UK Politics

Biggest Labour donor wants party to offer EU referendum

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Image caption The donation made by John Mills is worth more than twice what the Unite union gave in the same period

A leading supporter of re-negotiating the UK's position in the EU made the largest donation to the Labour Party in the first quarter of this year.

According to figures released by the Electoral Commission, John Mills, the chairman of Business for Britain, donated £1.65m in shares.

This was more than twice the amount given by the next biggest contributor, the Unite union.

Mr Mills is the brother-in-law of former Labour minister Tessa Jowell.

He is the founder and Chairman of JML, an online shopping and retail company and a long-time Labour member, who served as finance chief councillor on Camden Council until 2006.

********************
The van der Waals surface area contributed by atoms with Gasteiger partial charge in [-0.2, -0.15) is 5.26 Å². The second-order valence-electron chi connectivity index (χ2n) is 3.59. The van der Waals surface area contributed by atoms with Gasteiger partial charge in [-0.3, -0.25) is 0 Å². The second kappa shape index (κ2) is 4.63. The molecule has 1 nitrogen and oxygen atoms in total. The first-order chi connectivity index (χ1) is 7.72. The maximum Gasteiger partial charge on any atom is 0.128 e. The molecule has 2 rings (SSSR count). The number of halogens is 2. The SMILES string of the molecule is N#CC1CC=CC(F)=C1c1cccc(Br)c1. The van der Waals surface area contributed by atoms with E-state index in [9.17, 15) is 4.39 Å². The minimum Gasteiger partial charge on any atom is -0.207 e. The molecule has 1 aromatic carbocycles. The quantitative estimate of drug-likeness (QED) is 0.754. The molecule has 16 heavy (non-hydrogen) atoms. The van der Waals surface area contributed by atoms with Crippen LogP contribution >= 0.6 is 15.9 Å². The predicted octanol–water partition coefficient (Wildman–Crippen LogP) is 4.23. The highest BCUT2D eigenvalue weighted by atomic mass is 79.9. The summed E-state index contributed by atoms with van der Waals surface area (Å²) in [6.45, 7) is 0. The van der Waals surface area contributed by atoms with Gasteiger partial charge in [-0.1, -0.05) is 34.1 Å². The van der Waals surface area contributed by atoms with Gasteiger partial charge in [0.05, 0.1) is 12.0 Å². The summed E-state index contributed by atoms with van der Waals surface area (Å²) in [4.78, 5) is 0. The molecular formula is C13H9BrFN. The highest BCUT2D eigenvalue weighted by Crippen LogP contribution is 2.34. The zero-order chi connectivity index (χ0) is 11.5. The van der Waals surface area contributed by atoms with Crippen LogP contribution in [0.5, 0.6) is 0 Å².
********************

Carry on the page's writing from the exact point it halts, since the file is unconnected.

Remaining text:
He is the chairman of the Business for Britain group, which lobbies to re-negotiate Britain's relationship with the EU.

'Better deal'

Mr Mills also chairs the recently formed Labour for a Referendum group, which wants the party to commit to an in-out referendum on Europe.

Writing on the Labour Uncut website, said said: "To boost jobs and growth, British business has to be competitive, and it is with this aim in mind that Business for Britain is seeking a better EU deal to help pave the way towards economic prosperity."

Labour leader Ed Miliband has ruled out offering a referendum on the EU for the moment, but Labour For a Referendum argues that this will damage the party's prospects at the next election.

The group has 15 MPs as members, including Keith Vaz, Kate Hoey and John Cryer.

Shadow chancellor Ed Balls has also indicated that he supports the idea of a referendum.

After Mr Mills. next biggest donation made to the Labour in the first quarter of this year was £767,000 by the Unite union. In total the party received £3.68m.

The Conservatives raised £3.66m, the Liberal Democrats £843,000 and UKIP £74,000.